This video introduces and explains how to take Cornell Notes.
Teacher Notes: Prior to this lesson I have already covered Concepts 1 - 4. In this lesson I focus on the remaining concepts (Punnett squares, phenotype vs genotype, homozygous vs heterozygous).
The Genetics powerpoint contains formative assessments on all concepts. It is imperative that students have a good grasp of the new vocabulary (concepts 6 and 7) to be successful in completing Punnett square problems.
I have included supplemental resources that I use depending on assessment results:
1. Genotype/Phenotype (handout assesses student understanding of these concepts).
Students independently practice using Punnett squares, by completing the following handouts from The ScienceSpot.
Teacher Note: I model one problem from each major section of handout to get students started on the right track. In terms of the Punnett square problems, I teach students to circle/highlight all vocabulary or clues. I explain to students that they are detectives and before they can solve the problem they must gather as much evidence from the scene as possible.
As students start working on their problems I circulate around the classroom and provide students with one on one feedback. In instances that I feel the majority of students are stuck on a problem I pause class and I clarify it on the board. The key to these problems is not so much the actual process of completing the Punnett Square but rather having mastery of the vocabulary (i.e. dominant/recessive, hybrid/purebred, homozygous/heterozygous). Students are instructed to have their Cornell Notes out in class. In addition students use my Genetics Word Wall to assist them with vocabulary
Independent Practice Worksheets: (Depending on level of class you may want to complete one practice worksheet daily rather than a complete set all at once).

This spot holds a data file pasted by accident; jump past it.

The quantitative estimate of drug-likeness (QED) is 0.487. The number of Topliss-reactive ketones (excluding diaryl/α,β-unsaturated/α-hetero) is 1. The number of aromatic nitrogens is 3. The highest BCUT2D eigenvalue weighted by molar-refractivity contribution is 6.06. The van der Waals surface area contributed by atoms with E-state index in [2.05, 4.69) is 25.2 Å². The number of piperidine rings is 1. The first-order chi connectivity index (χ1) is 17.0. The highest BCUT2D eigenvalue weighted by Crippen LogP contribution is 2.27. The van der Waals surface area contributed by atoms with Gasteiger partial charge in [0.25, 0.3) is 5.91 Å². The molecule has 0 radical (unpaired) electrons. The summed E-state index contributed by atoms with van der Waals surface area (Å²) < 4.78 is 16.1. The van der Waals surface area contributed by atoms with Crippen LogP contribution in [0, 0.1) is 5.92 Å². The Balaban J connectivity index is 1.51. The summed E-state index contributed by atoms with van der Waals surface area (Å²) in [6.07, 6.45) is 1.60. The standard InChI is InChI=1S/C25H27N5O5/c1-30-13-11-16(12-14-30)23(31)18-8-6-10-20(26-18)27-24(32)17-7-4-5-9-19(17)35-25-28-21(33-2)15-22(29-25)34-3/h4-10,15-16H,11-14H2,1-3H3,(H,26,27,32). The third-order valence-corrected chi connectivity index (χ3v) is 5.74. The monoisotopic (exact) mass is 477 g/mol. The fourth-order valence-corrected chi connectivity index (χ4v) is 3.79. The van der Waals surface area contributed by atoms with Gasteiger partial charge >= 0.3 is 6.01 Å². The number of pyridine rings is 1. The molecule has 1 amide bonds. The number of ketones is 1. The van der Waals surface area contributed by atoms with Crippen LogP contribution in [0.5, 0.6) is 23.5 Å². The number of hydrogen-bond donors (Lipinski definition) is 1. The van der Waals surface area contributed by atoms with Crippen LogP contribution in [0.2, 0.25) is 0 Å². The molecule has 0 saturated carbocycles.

1. SpongeBob Genetics 1 (homozygous/heterozygous,phenotype/genotype, Punnett squares)
2. SpongeBob Genetics 2 (homozygous/heterozygous,phenotype/genotype, Punnett squares)
3. SpongeBob Genetics Quiz (homozygous/heterozygous,phenotype/genotype, Punnett squares)
I assess students by having them complete a Monster Genetics Lab. This lab assesses student proficiency of all concepts covered in lesson. (SP2 - Developing and Using Models/Planning and Carrying Out Investigations)
The activity allows students to apply their knowledge of the simple and complex genetic traits. Students demonstrate how they are able to apply and synthesize what they have learned in a fun activity.
1. I modified three traits due to them requires students to have knowledge of three patterns of inheritance that students aren't responsible for in the 7th grade: incomplete, codominant, regulatory. These traits are Eye Color, Skin Color, and Tail. I modified by changing them to a simple dominant/recessive pattern of inheritance.
2. Since the purpose of this activity was to assess students mastery of Punnet Squares I didn't have students create a drawing of their monster. Students completed a similar activity in my Create a Genetic Composite Lesson.